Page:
The Physics Unit will take approximately 4 weeks (1 week per subsection below). Students will have hands-on experiences with basic concepts of physics, such as motion, force, work, energy and machines.
Forces And Motion (Motion, Force Changes Motion, Gravity) and Changing Motion (Forces Affects Motion, Forces Affect Acceleration, Friction Affects Motion)
Work And Energy (Work, Forms Of Energy, Energy Changes)
Simple Machines (Levers, Load and Forces, Wheels and Axles, Pulleys, Inclined Plane)
Lasting Ideas & Results:
Physics is the foundation of all the sciences, and students need to understand the basics in order to understand the world. An object's motion can be described by tracking and measuring its position over time, and these positions/motions can change by pushing or pulling. Many forces act on motion, and work is done when a force is used to move an object. Energy is the ability to do work. Learning these concepts is essential to understanding how things work and move.
Why do things move? How can you tell if something has moved? What is gravity? What is speed and how is it different from velocity? How can a force affect motion? How are energy and work are related? How many forms of energy are there? What type of energy does the sun produce? How is energy transformed? Why do sidewalk curbs have ramps? How is a simple machine different from other machines? What simple machine would help you move a heavy load? Which would be easier, walking up a gradual ramp or a steep ramp? Why?
Desired Learner Outcomes:
Enter the skills and knowledge students will acquire through the learning activities in this lesson.
| Students will be able to...||Students will know...|
Explain how motion, speed/velocity, and acceleration are related
Summarize the forces that act on a moving object; gravity, friction
Demonstrate a basic understanding of how forces affect motion
Explain how friction affects motion
Define work and energy
Compare and contrast potential and kinetic energy
Identify different forms of energy and give examples of each
Identify different kinds of simple machines and their uses
Explain how simple machines work together to make compound machines
Motion occurs when an object changes position. Speed is how fast it is moving, while velocity describes its speed and direction. acceleration is a change in speed or direction. Many forces, such as gravity and friction, act on moving objects.
Unbalanced forces change the speed or direction of an object.
Friction works against motion.
Work is done when a force is used to move an object a certain distance and energy is the ability to do work. Potential energy is stored, while kinetic energy is the energy of motion.
Chemical energy, electrical energy, light energy, mechanical energy, thermal energy and nuclear energy are different forms of energy.
Simple machines make it easier to do a task. Levers, wheels and axles, inclined plans, wedges and screws are the six kind of machines, and they each have different uses.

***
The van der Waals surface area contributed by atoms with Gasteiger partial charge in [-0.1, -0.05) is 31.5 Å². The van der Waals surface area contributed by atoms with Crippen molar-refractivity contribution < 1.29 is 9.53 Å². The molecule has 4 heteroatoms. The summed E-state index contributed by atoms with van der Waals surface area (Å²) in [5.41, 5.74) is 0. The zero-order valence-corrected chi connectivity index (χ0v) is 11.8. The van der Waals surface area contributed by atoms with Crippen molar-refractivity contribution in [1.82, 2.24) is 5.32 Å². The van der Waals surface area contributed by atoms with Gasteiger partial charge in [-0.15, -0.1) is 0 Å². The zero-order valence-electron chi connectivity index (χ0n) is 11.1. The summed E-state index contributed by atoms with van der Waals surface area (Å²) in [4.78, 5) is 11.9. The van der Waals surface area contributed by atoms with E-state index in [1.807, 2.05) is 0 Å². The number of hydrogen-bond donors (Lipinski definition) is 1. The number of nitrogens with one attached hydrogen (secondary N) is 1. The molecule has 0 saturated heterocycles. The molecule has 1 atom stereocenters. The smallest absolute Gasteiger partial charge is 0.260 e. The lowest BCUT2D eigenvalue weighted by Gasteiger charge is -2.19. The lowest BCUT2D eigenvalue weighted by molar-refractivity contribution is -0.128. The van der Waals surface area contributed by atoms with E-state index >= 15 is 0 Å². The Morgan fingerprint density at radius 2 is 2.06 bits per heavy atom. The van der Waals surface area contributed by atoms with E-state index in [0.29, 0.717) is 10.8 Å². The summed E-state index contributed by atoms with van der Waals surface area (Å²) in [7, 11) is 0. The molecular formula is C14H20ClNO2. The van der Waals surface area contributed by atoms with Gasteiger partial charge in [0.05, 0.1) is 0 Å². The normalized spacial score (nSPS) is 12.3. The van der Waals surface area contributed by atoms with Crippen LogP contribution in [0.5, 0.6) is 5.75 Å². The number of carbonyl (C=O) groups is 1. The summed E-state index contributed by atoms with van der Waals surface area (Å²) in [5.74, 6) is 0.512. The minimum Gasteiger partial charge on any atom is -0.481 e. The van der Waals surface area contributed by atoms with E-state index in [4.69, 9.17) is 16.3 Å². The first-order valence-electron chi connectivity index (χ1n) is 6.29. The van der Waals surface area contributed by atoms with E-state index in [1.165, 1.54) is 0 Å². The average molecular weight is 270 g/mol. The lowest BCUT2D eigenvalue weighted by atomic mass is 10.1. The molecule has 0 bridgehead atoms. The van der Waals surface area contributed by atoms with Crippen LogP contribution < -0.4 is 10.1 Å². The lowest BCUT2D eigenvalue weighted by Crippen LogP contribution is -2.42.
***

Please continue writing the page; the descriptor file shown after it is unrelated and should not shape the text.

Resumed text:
Two or more simple machines form a compound machine, like a bicycle.
5.1 Scientific Process: A. Habits of Mind; B. Inquiry and Problem-Solving; C. Safety 5.3 Mathematical Applications A.Numerical Operations; B. Geometry&Measurement; C. Patterns and Algebra; D.Data Analysis and Probability 5.7 Physical Science: A. Motion and Forces; B. Energy
Daily Engagement Activities:
Outline the activities students will complete on a day-to-day basis.
|Lesson Number|| Lesson Day|| Description of Activities|
| || *******|| Note: This section includes a very brief description of our daily activities. Please see Procedures below for full plan of activities.|
|Day 1|| 10/19|| Introduction to Unit, Position, Speed and Velocity|
|Day 2|| 10/20|| Force, Acceleration, Inertia, Friction (Friction and Inertia Lab)|
|Day 3||10/21|| Friction and Inertia Lab 2: How Forces and Friction Affect Motion|
|Day 4||10/22|| How Forces Affect Acceleration and Friction|
|Day 5||10/23|| Review, Assessment 1 and Force Diagrams|
|Day 6||10/26||Potential and Kinetic Energy|
|Days 7-8||10/27 and 10/28|| Roller Coaster Web Quest|
| Days 8-10||10/28-10/30|| Types of Energy, Transforming and Transferring Energy|
| Days 11-13||11/2-11/4 ||Review, Remediation and Assessment |
| Days 14-17||11/9-13||Simple and Compound Machines|
| Day 18||11/16 ||Review |
| Day 19|| 11/17||Test |
Use this table to describe tools/data that will demonstrate students' increased understanding and ability. You may wish to reference the specific learner outcome being measured by each type of assessment.
Pre-Requisite Knowledge & Skills:
| Describe Performance Tasks|| Explain &/or Reference Criteria|
|Inquiry Lab Sheets|| Lab Rubrics|
|Quiz for each subunit||Answer Key |
|Roller Coaster Model||Response Rubric|
|Forms of Energy Poster||Rubric|
|Physics Test||Answer Key/Response Rubric |
|Additional Formative Assessments ||Listed Daily |
Students will have varied background knowledge of this unit, and don't require any specialized prerequisite knowledge or skills. Ability to use a ruler and a calculator would be greatly beneficial, but can be re-modeled and practiced throughout the unit. Students have previous exposure to this unit, so I hope to build on their prior knowledge. Procedures
When students enter the classroom, they will immediately take out the previous night's homework for me to check, copy down tonight's homework, take out the question of the day sheet, and work on the question of the day while I check them in. We will then go over the question of the day (QOTD) and the previous night's homework. Another daily procedure in the classroom is that students are chosen randomly using popsicle sticks with their names on them to read or help with a lesson.
Do Now: QOTD (on white boards): Why do things move?
To activate prior knowledge of unit, ask students to answer the following questions in small self-selected groups: What causes things to move? How is work related to energy? What are simple machines, and why would you use them? Share out responses before beginning study of unit. Next, read and discuss pages 484-485 in textbook. Create vocabulary guide for chapter. Then, do quick lab of students measuring a 10-meter distance in the hallway, then timing and running that distance. Return to classroom and model and practice the calculation of speed in meters per second. (Daily Assessment: teacher observation)